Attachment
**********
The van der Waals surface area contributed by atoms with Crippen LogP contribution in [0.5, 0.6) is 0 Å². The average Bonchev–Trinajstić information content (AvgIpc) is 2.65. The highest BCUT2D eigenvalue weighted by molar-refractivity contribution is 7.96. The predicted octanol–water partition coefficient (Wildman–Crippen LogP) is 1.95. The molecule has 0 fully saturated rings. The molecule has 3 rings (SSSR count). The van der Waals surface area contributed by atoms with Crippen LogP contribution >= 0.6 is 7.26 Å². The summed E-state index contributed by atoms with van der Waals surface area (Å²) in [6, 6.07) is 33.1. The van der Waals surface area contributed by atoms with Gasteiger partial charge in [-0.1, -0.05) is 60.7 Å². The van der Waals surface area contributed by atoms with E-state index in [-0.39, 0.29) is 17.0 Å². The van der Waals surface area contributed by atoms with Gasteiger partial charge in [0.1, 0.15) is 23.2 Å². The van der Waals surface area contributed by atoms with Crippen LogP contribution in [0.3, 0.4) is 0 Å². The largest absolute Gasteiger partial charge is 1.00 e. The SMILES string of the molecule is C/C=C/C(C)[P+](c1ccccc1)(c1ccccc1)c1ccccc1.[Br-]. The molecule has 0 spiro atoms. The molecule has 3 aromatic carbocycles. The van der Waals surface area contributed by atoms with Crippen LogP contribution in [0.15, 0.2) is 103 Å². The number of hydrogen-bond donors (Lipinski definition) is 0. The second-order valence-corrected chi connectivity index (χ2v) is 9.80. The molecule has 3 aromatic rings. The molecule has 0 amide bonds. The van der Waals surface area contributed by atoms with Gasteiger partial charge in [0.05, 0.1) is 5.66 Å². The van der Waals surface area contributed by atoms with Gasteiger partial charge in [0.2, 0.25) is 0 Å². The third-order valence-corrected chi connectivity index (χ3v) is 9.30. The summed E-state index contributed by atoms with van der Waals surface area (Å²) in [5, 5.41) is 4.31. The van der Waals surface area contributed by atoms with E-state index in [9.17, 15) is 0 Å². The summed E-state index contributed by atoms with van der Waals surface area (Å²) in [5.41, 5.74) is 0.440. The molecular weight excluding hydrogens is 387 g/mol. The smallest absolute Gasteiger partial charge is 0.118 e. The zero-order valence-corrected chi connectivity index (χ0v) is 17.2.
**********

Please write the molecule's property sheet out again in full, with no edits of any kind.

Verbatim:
The van der Waals surface area contributed by atoms with Crippen LogP contribution in [0.5, 0.6) is 0 Å². The average Bonchev–Trinajstić information content (AvgIpc) is 2.65. The highest BCUT2D eigenvalue weighted by molar-refractivity contribution is 7.96. The predicted octanol–water partition coefficient (Wildman–Crippen LogP) is 1.95. The molecule has 0 fully saturated rings. The molecule has 3 rings (SSSR count). The van der Waals surface area contributed by atoms with Crippen LogP contribution >= 0.6 is 7.26 Å². The summed E-state index contributed by atoms with van der Waals surface area (Å²) in [6, 6.07) is 33.1. The van der Waals surface area contributed by atoms with Gasteiger partial charge in [-0.1, -0.05) is 60.7 Å². The van der Waals surface area contributed by atoms with E-state index in [-0.39, 0.29) is 17.0 Å². The van der Waals surface area contributed by atoms with Gasteiger partial charge in [0.1, 0.15) is 23.2 Å². The van der Waals surface area contributed by atoms with Crippen LogP contribution in [0.3, 0.4) is 0 Å². The largest absolute Gasteiger partial charge is 1.00 e. The SMILES string of the molecule is C/C=C/C(C)[P+](c1ccccc1)(c1ccccc1)c1ccccc1.[Br-]. The molecule has 0 spiro atoms. The molecule has 3 aromatic carbocycles. The van der Waals surface area contributed by atoms with Crippen LogP contribution in [0.15, 0.2) is 103 Å². The number of hydrogen-bond donors (Lipinski definition) is 0. The second-order valence-corrected chi connectivity index (χ2v) is 9.80. The molecule has 3 aromatic rings. The molecule has 0 amide bonds. The van der Waals surface area contributed by atoms with Gasteiger partial charge in [0.05, 0.1) is 5.66 Å². The van der Waals surface area contributed by atoms with Gasteiger partial charge in [0.2, 0.25) is 0 Å². The third-order valence-corrected chi connectivity index (χ3v) is 9.30. The summed E-state index contributed by atoms with van der Waals surface area (Å²) in [5, 5.41) is 4.31. The van der Waals surface area contributed by atoms with E-state index in [9.17, 15) is 0 Å². The summed E-state index contributed by atoms with van der Waals surface area (Å²) in [5.41, 5.74) is 0.440. The molecular weight excluding hydrogens is 387 g/mol. The smallest absolute Gasteiger partial charge is 0.118 e. The zero-order valence-corrected chi connectivity index (χ0v) is 17.2.